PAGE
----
Buxton and Wells meanwhile made their exit from Chamber 9 to the show cave at about 3am and raised the alarm. Davies had much less than an hour's air when last seen, so his chances were not rated highly. He had realised that although Chamber 13 contained sufficient air to last several days, he would quickly succumb to cold and hunger. His air supply he estimated would last for 12min while swimming. Should he wait for rescue? Oxygen divers could not descend to 15m and in any case had no idea of his route. It would be unreasonably dangerous for naval divers to attempt a rescue using mixtures, as they had no cave-diving experience, and it could take days to instruct the cave divers in the use of oxygen-nitrogen apparatus - apart from the problem of locating him. Davies decided to wait for about three hours in the hope that the water would clear, and then attempt to exit. Laying a line would enable him to return to the sanctuary of Chamber 13 if he ran short of air. At 3.50am he set his compass in the direction in which he assumed Chamber 9 to be, and dived. The upward slope to Chamber 11 verified his bearings and he continued.
Soon he found the line laid in 1949; here his first cylinder gave out. He was still less than halfway back to safety. Pulling on the line caused it to snap. Almost simultaneously his own reel jammed solid but he managed to detach it from his bulky, hand-held light unit just as his breathing became difficult. With only seconds of life left in his bottles he dropped the light unit and miraculously reached air in complete darkness. Davies located his emergency torch and confirmed his whereabouts. He had ample oxygen in the rebreathing set deposited in Chamber 9 on the inward journey and by 5am was back at base in Chamber 3.
"The Devil," he said, "is a gentleman."
It was a year after this lucky escape that the first mixture diving was undertaken at Wookey. During the next two years a number of operations led the divers to a constriction at a depth of 20m. In December 1960 John Buxton adopted a yet weaker oxygen-nitrogen mixture and, bottom-walking as before, became the first person to enter Chamber 15.
The early 1960s witnessed the phasing-out of closed-circuit equipment in favour of the comparatively simple aqualung. Similarly the neoprene wetsuit superseded the heavy canvas drysuit which had previously been used. Change inevitably brought new faces to the sharp edge of exploration. In 1966 it was Dave Savage who reached the next airspace, named Chamber 18, some 123m from Chamber 9. By 1970 the modern-day trend had been set. In January of that year John Parker reached Chamber 20, the largest dry cavern in the entire cave complex. A year later the same diver discovered Chamber 22 after the (then) longest and deepest dive in the complex - 153m long and 25m deep - in the gloom of the huge Chamber 21.
It was February 1976 when the next dramatic advance was made. Within a few days first Colin Edmunds, then Geoff Yeadon and Oliver Statham and finally I advanced the cave to Chamber 25. From this point the cave went deep; first to 30m, reached in the summer of 1976, then to 45m the following year.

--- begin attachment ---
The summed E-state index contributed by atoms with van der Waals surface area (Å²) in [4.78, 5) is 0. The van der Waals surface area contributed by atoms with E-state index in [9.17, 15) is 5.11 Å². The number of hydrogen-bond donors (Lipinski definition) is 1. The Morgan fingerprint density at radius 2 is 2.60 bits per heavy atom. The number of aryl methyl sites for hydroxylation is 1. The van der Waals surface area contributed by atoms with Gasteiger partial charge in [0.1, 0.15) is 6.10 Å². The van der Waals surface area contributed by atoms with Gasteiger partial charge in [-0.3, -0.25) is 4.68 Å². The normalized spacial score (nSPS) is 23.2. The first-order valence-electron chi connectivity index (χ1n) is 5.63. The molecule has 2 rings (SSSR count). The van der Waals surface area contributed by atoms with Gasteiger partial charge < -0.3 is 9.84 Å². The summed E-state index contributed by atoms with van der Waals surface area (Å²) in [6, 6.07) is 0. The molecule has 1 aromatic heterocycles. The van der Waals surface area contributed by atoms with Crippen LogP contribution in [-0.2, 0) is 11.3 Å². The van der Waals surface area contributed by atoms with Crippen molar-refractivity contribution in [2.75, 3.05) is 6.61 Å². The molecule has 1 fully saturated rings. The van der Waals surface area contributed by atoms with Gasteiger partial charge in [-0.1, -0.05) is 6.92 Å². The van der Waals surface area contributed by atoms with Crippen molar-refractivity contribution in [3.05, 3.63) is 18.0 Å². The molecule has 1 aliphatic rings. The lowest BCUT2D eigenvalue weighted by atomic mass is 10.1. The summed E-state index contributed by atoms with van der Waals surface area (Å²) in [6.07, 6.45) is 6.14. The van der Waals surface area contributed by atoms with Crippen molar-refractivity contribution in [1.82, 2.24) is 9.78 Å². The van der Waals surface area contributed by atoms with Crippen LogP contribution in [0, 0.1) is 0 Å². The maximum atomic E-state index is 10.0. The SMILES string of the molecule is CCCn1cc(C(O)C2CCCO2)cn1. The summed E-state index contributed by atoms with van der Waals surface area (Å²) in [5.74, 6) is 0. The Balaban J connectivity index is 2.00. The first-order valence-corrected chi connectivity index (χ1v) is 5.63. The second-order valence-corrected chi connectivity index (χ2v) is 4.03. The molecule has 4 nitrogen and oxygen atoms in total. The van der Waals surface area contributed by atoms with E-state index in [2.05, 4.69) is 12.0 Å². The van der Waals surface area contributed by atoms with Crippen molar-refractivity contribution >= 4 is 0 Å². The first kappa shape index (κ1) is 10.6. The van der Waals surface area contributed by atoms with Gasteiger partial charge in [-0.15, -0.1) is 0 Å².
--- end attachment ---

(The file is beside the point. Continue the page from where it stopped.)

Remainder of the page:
Once more the explorers were operating on the frontiers of diving knowledge. For the deep dive in 1977 the breathing supply was enriched with oxygen, and a supply of pure oxygen was used for decompression. Five years later the Cave Diving Group sought the assistance of the AEDU once more. To progress further in the cave entailed even greater depth, and for this an overnight camp was needed. In October 1982, supported by Rob Palmer and Rob Parker, I descended to 60m to find a low section of passage, the roof less than one foot off the sandy floor. This seemed an insurmountable barrier, but exploiting hi-tech developments Parker was to make his own mark on the cave in the summer of 1985. Using high-pressure composite cylinders filled with trimix and special decompression tables formulated by Dr John Zummerick from the USA, the team camped for four nights in Chamber 24. On 2 July, 1985, Parker slid into the water of Chamber 25 carrying 315cu ft of gas and 40cu ft of pure oxygen in four separate bottles.
But he slid through the '82 barrier to find a further constriction ahead. At the bitter limit, a depth of 67 metres, his head was pushed into the gravel floor and he had to concede defeat. A strong current swirled menacingly in his face; the cave had thrown up a real impasse.
Ten years later divers Mike Barnes and Peter Bolt are still optimistic that further advance can be achieved at Wookey. Sixty years after those tentative operations by the standard-equipment divers, the cave has divulged relatively few of its secrets, and the Cave Diving Group continues with its quest.
As we move into the new era of the rebreather, the frontiers for the cave-diving explorer, whether at Wookey Hole, Cheddar Caves, the Bahamas or Borneo, remain as challenging as ever.

Martyn Farr is author of "The Darkness Beckons - The History and Development of Cave Diving" (Diadem Books).

Appeared in DIVER - August 1996